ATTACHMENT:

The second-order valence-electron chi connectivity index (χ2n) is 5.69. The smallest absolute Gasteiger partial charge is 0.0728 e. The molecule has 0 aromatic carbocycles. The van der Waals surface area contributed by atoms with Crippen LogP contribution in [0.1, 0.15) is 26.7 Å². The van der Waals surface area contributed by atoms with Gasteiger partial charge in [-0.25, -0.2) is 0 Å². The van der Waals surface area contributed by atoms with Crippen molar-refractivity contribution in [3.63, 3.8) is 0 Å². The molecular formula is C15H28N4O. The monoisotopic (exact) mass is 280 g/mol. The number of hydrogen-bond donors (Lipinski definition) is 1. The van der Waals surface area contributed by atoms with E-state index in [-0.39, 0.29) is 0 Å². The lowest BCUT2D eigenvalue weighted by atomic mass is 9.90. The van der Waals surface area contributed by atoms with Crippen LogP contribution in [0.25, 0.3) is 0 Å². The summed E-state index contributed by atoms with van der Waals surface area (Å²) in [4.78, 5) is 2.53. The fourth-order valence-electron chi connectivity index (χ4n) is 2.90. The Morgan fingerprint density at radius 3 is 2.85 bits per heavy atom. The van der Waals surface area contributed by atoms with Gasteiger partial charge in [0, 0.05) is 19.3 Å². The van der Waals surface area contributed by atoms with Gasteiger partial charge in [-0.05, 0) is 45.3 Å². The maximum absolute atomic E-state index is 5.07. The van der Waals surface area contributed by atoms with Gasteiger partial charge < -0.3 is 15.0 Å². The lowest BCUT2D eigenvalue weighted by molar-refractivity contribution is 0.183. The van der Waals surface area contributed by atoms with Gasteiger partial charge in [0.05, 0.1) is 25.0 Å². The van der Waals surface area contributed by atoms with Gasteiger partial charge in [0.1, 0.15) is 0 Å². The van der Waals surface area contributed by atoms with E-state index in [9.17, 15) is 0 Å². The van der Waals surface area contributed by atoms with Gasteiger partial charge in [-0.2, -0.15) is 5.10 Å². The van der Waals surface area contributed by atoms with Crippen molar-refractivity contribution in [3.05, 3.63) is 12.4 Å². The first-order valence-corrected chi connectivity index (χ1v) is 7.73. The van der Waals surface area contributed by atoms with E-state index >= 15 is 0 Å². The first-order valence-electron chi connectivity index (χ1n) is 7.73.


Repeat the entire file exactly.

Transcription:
The second-order valence-electron chi connectivity index (χ2n) is 5.69. The smallest absolute Gasteiger partial charge is 0.0728 e. The molecule has 0 aromatic carbocycles. The van der Waals surface area contributed by atoms with Crippen LogP contribution in [0.1, 0.15) is 26.7 Å². The van der Waals surface area contributed by atoms with Gasteiger partial charge in [-0.25, -0.2) is 0 Å². The van der Waals surface area contributed by atoms with Crippen molar-refractivity contribution in [3.63, 3.8) is 0 Å². The molecular formula is C15H28N4O. The monoisotopic (exact) mass is 280 g/mol. The number of hydrogen-bond donors (Lipinski definition) is 1. The van der Waals surface area contributed by atoms with E-state index in [-0.39, 0.29) is 0 Å². The lowest BCUT2D eigenvalue weighted by atomic mass is 9.90. The van der Waals surface area contributed by atoms with Crippen LogP contribution in [0.25, 0.3) is 0 Å². The summed E-state index contributed by atoms with van der Waals surface area (Å²) in [4.78, 5) is 2.53. The fourth-order valence-electron chi connectivity index (χ4n) is 2.90. The Morgan fingerprint density at radius 3 is 2.85 bits per heavy atom. The van der Waals surface area contributed by atoms with Gasteiger partial charge in [0, 0.05) is 19.3 Å². The van der Waals surface area contributed by atoms with Gasteiger partial charge in [-0.05, 0) is 45.3 Å². The maximum absolute atomic E-state index is 5.07. The van der Waals surface area contributed by atoms with Gasteiger partial charge < -0.3 is 15.0 Å². The lowest BCUT2D eigenvalue weighted by molar-refractivity contribution is 0.183. The van der Waals surface area contributed by atoms with Gasteiger partial charge in [0.05, 0.1) is 25.0 Å². The van der Waals surface area contributed by atoms with Gasteiger partial charge in [0.1, 0.15) is 0 Å². The van der Waals surface area contributed by atoms with E-state index in [9.17, 15) is 0 Å². The van der Waals surface area contributed by atoms with Gasteiger partial charge in [-0.2, -0.15) is 5.10 Å². The van der Waals surface area contributed by atoms with Crippen molar-refractivity contribution in [3.05, 3.63) is 12.4 Å². The first-order valence-corrected chi connectivity index (χ1v) is 7.73. The van der Waals surface area contributed by atoms with E-state index >= 15 is 0 Å². The first-order valence-electron chi connectivity index (χ1n) is 7.73.